Direct expenses related to holdings in a subsidiary are not tax-deductible. This includes e.g. interest on loans used in relation to the acquisition of a subsidiary and the share acquisition costs. The indirect holding costs are explicitly set at 5 % of received dividends unless lower actual costs can be proven by the tax payer.

    Investment Incentives

    Investment incentives can now be obtained for 10 years in the form of a tax holiday. The permissible public subsidy rate in all Czech regions except the City of Prague is 25%. In 2019, an amendment to the Investment Incentives Act will enter into force and introduced more strict conditions for obtaining investment incentives. Investment incentives will be more focused on projects with higher added value and projects linked to the creation of more positions for skilled workers.

    Further information on investment incentives and other forms of support is available at the website of CzechInvest (Czech Investment and Business Development Agency) -

    Double Deduction of Research and Development Costs

    Under certain conditions R&D costs may be used to reduce the tax base twice – once as tax deductible costs and a second time as an R&D allowance. Unutilised R&D allowance can be carried forward for up to three immediately consecutive years subject to specific conditions. The R&D allowance is increased from 100% to 110% on incremental R&D costs. Taxpayer who intends to apply for R&D allowance must notify the tax authorities in advance.

    Deductions to Support Professional Education

    Companies providing professional education to pupils and students can utilise a deduction in the amount of CZK 200 per pupil/student per each hour. If assets are acquired for professional education, the tax base can be reduced twice: first by utilising tax depreciation and second up to 110 % of the acquisition value in the year of acquisition.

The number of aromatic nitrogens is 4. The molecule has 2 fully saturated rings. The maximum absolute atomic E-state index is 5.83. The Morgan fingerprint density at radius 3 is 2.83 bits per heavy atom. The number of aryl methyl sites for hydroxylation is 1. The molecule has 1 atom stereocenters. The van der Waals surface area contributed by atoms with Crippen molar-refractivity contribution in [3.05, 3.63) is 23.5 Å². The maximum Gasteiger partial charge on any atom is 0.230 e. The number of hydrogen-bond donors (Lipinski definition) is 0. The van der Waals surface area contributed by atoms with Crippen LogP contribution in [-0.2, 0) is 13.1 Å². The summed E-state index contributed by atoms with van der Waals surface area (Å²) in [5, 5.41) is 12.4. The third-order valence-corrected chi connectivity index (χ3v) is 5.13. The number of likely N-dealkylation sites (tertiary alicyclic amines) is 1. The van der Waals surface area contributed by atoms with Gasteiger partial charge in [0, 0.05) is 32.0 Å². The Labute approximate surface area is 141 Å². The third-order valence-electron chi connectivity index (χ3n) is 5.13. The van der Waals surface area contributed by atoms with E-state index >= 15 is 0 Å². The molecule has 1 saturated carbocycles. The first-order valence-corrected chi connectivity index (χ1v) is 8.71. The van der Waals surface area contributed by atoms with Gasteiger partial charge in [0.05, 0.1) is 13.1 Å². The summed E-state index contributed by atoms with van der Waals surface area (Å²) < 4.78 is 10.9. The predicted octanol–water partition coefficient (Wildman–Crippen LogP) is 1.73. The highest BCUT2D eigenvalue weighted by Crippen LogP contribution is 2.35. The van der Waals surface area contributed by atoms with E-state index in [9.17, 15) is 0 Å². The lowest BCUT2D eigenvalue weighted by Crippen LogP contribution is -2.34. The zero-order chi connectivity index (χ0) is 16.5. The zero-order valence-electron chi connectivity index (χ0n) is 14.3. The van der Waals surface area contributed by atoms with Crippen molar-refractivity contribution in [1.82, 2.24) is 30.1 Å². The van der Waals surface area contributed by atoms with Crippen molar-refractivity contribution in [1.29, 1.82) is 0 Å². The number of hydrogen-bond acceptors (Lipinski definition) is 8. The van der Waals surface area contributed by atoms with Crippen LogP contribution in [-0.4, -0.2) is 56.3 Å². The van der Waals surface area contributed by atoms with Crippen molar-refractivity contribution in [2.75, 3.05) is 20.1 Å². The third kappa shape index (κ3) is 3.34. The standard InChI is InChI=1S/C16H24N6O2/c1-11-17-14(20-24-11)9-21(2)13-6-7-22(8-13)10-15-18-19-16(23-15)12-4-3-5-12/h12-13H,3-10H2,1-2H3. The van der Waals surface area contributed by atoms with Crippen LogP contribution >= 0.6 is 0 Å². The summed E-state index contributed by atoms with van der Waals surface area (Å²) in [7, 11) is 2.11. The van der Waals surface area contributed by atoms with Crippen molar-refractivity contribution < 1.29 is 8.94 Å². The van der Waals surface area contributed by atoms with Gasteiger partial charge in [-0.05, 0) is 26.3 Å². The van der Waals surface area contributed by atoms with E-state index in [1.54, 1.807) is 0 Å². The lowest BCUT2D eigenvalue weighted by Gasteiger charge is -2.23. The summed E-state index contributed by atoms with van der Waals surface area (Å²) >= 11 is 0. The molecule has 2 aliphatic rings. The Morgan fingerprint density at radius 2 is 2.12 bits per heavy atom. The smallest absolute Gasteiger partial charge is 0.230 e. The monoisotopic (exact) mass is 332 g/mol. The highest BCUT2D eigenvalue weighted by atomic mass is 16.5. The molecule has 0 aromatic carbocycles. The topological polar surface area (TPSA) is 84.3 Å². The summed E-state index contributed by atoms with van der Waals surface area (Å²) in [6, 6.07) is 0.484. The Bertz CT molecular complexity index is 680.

Accelerated Depreciation in the First Year

    Czech tax law allows acceleration of the depreciation of some tangible assets in the year in which the assets are put into use, provided the taxpayer is the first owner of the asset and other conditions are met. The first-year depreciation can be increased up to 20 % depending on the type of asset and the taxpayer’s business activity.


    Provisions incorporating the Merger Directive allow Czech companies to carry out tax-neutral contributions of businesses or its parts, share exchanges, mergers and de-mergers or spin-offs. In addition, subsequent to the contribution of a business or its part, merger or de-merger, the tax losses of the contributing entity or the one ceasing to exist as a result of the merger are transferred to the legal successor company to the extent they were generated by the same activities. The Czech company must be a joint-stock or limited liability company.

  • Tomáš Urbášek
    Česká republika, s.r.o.
    nám. Svobody 20, 602 00 Brno
    + 420 542 520 255

  • Petr Mašek
    Česká republika, s.r.o.
    nám. Svobody 20, 602 00 Brno
    + 420 542 520 254

  • Tomáš Ráček
    Česká republika, s.r.o.
    nám. Svobody 20, 602 00 Brno
    +420 542 520 257

  • Dana Hlaváčová
    Česká republika, s.r.o.
    nám. Svobody 20, 602 00 Brno
    +420 542 520 261